Ode to a Pot.

And no, it’s not a Grecian Urn I’m afraid. If this pot could tell stories I’m willing to bet that they’d be far more wholesome and free of suggestiveness than whatever dirty deeds were afoot on that urn Keats was so taken with.

What we have here is an enameled cast iron dutch oven that my grandparents bought in Holland in the fifties. It’s huge. It weighs a ton and three quarters. And for all of my early life, this was the only large pot my mom possessed besides her canner. Pert’ near everything was cooked in this pot. When Mom made spaghetti she would boil up the water in this pot and drop the noodles in . . . sideways. (I don’t think she bought a stock pot until I was in high school!) This was also the one-stop-pot for homemade mac and cheese. Noodles were boiled in it and then drained, the roux was whizzed up in the now-empty pot, everything was reassembled therein and then chucked into the oven. Very versatile pot, this. And due to it’s long years of tireless service, it is now straight black inside.

I thought for a long time that it just needed a real deep scrubbing of some sort. Many’s the time I’ve washed it and felt a twang of conscience for not really laying into the black bits with some sandpaper or something. It’s only lately that I really clued in to what’s going on here. All the enamel has worn off the inside, and we’re down to the bare iron. Which means, of course, that we’ve either eaten all the enamel over the years, mixed tastily into the mac and cheese, or it’s been over-zealously scrubbed one too many times. (And if that’s the case then we can rest assured that it is Mom and not I who’s responsible for the situation.)

Mom has a gorgeous array of pots these days – Le Creuset in beautiful colors. But this lowly dutch oven still puts in its fair share of stove top time, and I always love seeing it humming away with steam billowing out the sides.

I’ve discovered that I could get more of these on ebay . . . some of which are in pristine condition and their interiors are still a spotless white enamel. And if I didn’t mind paying obscene amounts of money for shipping I would totally start collecting them. But I have to say I’d miss that black interior. In my humble opinion the black adds to the charm.

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8 thoughts on “Ode to a Pot.

  1. my mother has that pot in pristine condition. i keep on trying to heist it but it never makes it home with me. i think she is wary since she used similar tactics to take it off my grandmother in the first place. and did you know the same pot was spotted coming out of julia child’s oven in julie and julia?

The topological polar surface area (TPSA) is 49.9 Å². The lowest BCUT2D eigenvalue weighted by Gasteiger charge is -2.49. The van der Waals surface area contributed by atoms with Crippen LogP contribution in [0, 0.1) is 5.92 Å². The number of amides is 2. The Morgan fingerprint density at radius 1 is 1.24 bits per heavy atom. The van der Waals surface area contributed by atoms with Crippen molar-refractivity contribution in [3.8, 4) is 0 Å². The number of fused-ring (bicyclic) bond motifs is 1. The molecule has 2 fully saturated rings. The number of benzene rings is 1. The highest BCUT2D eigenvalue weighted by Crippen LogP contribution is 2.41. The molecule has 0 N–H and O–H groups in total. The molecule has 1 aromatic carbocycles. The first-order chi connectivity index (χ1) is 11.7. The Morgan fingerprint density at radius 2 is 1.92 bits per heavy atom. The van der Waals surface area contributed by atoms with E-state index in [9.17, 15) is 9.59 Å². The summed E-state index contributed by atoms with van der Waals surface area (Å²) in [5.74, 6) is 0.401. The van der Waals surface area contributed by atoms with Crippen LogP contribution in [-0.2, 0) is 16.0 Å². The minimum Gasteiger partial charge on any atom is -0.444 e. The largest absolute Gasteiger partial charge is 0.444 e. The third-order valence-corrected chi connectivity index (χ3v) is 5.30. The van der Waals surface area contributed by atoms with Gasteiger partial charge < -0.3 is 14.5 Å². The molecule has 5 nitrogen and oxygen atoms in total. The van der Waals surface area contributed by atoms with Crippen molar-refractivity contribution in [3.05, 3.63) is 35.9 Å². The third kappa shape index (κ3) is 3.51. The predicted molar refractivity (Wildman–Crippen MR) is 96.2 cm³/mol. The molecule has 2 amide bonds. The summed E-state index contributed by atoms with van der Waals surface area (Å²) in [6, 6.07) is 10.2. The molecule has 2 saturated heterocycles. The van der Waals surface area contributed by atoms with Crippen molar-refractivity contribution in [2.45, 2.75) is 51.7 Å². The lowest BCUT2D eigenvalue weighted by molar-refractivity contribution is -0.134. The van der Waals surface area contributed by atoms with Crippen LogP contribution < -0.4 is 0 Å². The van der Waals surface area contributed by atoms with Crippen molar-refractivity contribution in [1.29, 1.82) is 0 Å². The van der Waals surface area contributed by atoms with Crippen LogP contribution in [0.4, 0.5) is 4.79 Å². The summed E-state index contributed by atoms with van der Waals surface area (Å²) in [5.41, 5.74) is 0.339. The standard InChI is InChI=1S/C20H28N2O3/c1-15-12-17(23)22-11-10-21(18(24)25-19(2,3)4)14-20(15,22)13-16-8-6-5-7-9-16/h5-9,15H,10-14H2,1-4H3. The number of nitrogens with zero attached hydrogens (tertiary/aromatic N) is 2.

2. I dunno Bekah…that doesn’t look like you have worn the enamel, with the possible exception of what looks like a crack at the top. Try this…put a goodly amount of baking soda in the pot (say, half a cup) and enough water to go up to the line of demarkation. Let it sit a good, long while…like overnight. Then wash it out with a scrubby sponge, but not too abrasive! I have found this to work on the stubbornest, burnt on whatever in my le creuset and oven and even my cheaper, imitation enameled cast iron. It will NOT damage any enamel…and gets it nice and pretty again. …and still as charming.

  3. also try 2 teaspoons of cream of tartar with 1 teaspoon vinegar. i clean my flat top stove with that and it works better than anything i’ve bought. and it was originally for baked on gunk on pots. so hey.

  4. Miranda! I saw the pot in Julie Julia as well! And how fun that you have one in the family!

    As far as the cleaning goes, I may just try those methods and see what happens. But then again, I’ve whaled away on it with Bar Keeper’s Friend and Ajax with absolutely no results whatsoever . . . and from the feel of it I’m almost 100% certain that it’s bare iron in there. However, if it turned out to be cleanable that would be a fun surprise! We’ll give it a shot!

  5. Family history like that is so wonderful. I’ve got a bit of lace from Allen’s great-aunt that her mother-in-law helped her hemstitch into a tablecloth and place mats when she was getting married.

  6. Bekah,
    It puts me in mind of the life of women at times. Many days, despite our best scrubbing efforts, our dear husbands come home to kitchen counters covered with the remains of dinner ingredients, a wife with frazzled hair, spit up stains on her shirt, miscellaneous dirty smudges from playing in the yard with the kiddos, band-aids on the fingers from craft-induced injuries, and the odd noodle still stuck in the hair from lunch. Still, these are all signs that she has been working hard and doing her job right! As a dear friend quoted to me, they are badges of honor!

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